Peasants in northern Mozambique are returning to cotton, the paper says. In the 1999/2000 campaign thousands of families did not plant cotton, because of the low price, and because officials actually advised them to switch to grain.
But maize prices were also low. With a glut of maize in the northern provinces, peasant households found either that they were unable to sell their maize, or were forced to part with it for a very low price (500 meticais - less than four US cents - a kilo).
Up until now, cotton marketing has been dominated by concessionary companies. These are companies granted concessions over huge areas of land, where they not only have their own cotton plantations, but also "pre-finance" the cotton fields of peasant farmers. That is, they provide the seeds and other inputs, and the peasants are then obliged to sell the harvested cotton to the companies.
This system is crumbling. Some companies, notably LOMACO, a joint venture between the British multinational Lonrho and the Mozambican state, are accused of not honouring their undertakings to peasant farmers. LOMACO's labour practices on its own plantations in Nampula and Cabo Delgado provinces are appalling, with massive use of child labour.
New operators have appeared, much to the annoyance of the concessionary companies, and have offered peasants higher prices for their cotton. The companies regard this as grossly unfair competition, since the new operators have borne no pre-financing costs.
The new norms are intended to end "illegal purchases" by new operators within the concession areas. The new operators must now guarantee the pre-financing of two thirds of any areas in which they wish to enter.
As from 2001, Mozambique will produce over 100,000 tonnes of sugar a year, according to "Noticias" on 20 October.
The director of the Mozambican National Sugar Institute, Arnaldo Ribeiro, said that this is possible thanks to investments in the sugar sector, which have allowed massive replanting of sugar cane, and the rehabilitation of sugar mills, which have been equipped with new technologies.
He said that in 2000, the country will only be able to produce about 50,000 tonnes of sugar, coming from two mills, at Xinavane, in Maputo province, and at Mafambisse, in the central province of Sofala. Maragra could have produced sugar this year, but unfortunately the 4,000 hectares of sugar cane were washed away by the floods, said Ribeiro.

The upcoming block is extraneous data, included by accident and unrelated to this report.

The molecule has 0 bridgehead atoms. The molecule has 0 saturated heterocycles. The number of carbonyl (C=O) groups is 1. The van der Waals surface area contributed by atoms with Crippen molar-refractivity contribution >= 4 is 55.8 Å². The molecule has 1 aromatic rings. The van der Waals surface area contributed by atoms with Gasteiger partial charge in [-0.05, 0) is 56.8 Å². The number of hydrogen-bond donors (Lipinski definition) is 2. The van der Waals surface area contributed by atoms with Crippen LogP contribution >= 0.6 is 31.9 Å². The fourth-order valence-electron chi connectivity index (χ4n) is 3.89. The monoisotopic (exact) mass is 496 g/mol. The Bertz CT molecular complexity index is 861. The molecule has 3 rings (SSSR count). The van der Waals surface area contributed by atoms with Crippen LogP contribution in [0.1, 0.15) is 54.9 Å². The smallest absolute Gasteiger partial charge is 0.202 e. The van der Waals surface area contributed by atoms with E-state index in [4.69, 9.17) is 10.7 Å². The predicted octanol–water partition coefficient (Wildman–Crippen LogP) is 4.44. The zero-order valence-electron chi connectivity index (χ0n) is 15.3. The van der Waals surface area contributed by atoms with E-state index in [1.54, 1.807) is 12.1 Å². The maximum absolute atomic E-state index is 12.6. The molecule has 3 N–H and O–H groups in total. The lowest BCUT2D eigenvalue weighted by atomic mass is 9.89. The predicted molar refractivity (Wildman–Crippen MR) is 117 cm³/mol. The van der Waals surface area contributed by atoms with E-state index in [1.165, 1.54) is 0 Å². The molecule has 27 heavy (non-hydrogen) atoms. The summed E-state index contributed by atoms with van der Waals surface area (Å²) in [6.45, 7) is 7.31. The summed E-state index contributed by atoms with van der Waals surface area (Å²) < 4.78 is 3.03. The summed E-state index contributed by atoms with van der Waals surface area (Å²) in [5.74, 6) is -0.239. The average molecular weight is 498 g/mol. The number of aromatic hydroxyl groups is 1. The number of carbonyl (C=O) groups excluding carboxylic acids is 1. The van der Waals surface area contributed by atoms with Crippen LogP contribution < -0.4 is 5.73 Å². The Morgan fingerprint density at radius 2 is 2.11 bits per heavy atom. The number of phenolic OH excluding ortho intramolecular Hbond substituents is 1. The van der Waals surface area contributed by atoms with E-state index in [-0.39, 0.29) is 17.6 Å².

Of this year's production, about 13,000 tonnes are for export to the United States market, and corresponds to the quota allotted to Mozambique. The remainder will be for the internal market, which is struggling against unfair competition from smugglers who import sugar from Malawi, Zimbabwe, and Swaziland.
The Mozambican privatised water supply company, "Aguas de Mocambique", is to increase by 30 per cent its distribution capacity in Maputo city. The project, costed at 66 billion meticais (about $4.2 million), is to be funded by the French Development Agency.
According to the Mozambican government's Water Supply Investment and Assets Fund (FIPAG), the company's current production capacity is 145,000 cubic metres a day, at the Umbeluzi water treatment station.
The extension project includes the network to the suburbs of Hulene and Mahotas, some of the most populated of Maputo.
The supply and installation of the necessary electromechanical equipment for the Umbeluzi and Chamanculo stations have been awarded to the company Feljas & Masson, which has promised to complete the work by May 2001.
A separate contract for an additional pipeline, 8.4 kilometres long, from the city of Matola to the inner Maputo suburb of Chamanculo, where the largest of the city's water distribution deposits are located, has been awarded to a consortium formed by the French company SAUR-International, and the Mozambican firm CETA.